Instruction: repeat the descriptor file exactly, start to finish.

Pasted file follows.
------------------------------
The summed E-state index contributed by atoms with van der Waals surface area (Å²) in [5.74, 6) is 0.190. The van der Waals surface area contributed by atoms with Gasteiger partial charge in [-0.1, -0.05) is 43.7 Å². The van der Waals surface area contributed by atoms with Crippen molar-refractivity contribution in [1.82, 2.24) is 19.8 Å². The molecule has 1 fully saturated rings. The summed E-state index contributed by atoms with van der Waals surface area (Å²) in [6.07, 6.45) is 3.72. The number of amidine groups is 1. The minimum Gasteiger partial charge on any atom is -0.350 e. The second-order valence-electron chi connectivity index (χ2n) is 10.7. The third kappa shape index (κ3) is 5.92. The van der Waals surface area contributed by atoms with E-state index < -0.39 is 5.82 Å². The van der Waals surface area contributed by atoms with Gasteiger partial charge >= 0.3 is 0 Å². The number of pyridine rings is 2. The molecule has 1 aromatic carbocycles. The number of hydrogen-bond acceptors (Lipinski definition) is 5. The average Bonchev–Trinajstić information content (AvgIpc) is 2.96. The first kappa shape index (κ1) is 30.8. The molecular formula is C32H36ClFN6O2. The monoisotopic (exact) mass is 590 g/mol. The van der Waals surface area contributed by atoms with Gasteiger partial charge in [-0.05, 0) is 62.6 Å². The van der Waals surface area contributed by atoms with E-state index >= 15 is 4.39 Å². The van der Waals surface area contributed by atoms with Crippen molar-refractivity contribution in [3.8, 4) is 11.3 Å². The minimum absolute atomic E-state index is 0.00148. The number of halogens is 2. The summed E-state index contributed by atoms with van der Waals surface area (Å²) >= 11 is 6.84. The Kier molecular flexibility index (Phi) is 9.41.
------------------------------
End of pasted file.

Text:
The summed E-state index contributed by atoms with van der Waals surface area (Å²) in [5.74, 6) is 0.190. The van der Waals surface area contributed by atoms with Gasteiger partial charge in [-0.1, -0.05) is 43.7 Å². The van der Waals surface area contributed by atoms with Crippen molar-refractivity contribution in [1.82, 2.24) is 19.8 Å². The molecule has 1 fully saturated rings. The summed E-state index contributed by atoms with van der Waals surface area (Å²) in [6.07, 6.45) is 3.72. The number of amidine groups is 1. The minimum Gasteiger partial charge on any atom is -0.350 e. The second-order valence-electron chi connectivity index (χ2n) is 10.7. The third kappa shape index (κ3) is 5.92. The van der Waals surface area contributed by atoms with E-state index < -0.39 is 5.82 Å². The van der Waals surface area contributed by atoms with Gasteiger partial charge >= 0.3 is 0 Å². The number of pyridine rings is 2. The molecule has 1 aromatic carbocycles. The number of hydrogen-bond acceptors (Lipinski definition) is 5. The average Bonchev–Trinajstić information content (AvgIpc) is 2.96. The first kappa shape index (κ1) is 30.8. The molecular formula is C32H36ClFN6O2. The monoisotopic (exact) mass is 590 g/mol. The van der Waals surface area contributed by atoms with Gasteiger partial charge in [-0.05, 0) is 62.6 Å². The van der Waals surface area contributed by atoms with E-state index >= 15 is 4.39 Å². The van der Waals surface area contributed by atoms with Crippen molar-refractivity contribution in [3.8, 4) is 11.3 Å². The minimum absolute atomic E-state index is 0.00148. The number of halogens is 2. The summed E-state index contributed by atoms with van der Waals surface area (Å²) >= 11 is 6.84. The Kier molecular flexibility index (Phi) is 9.41.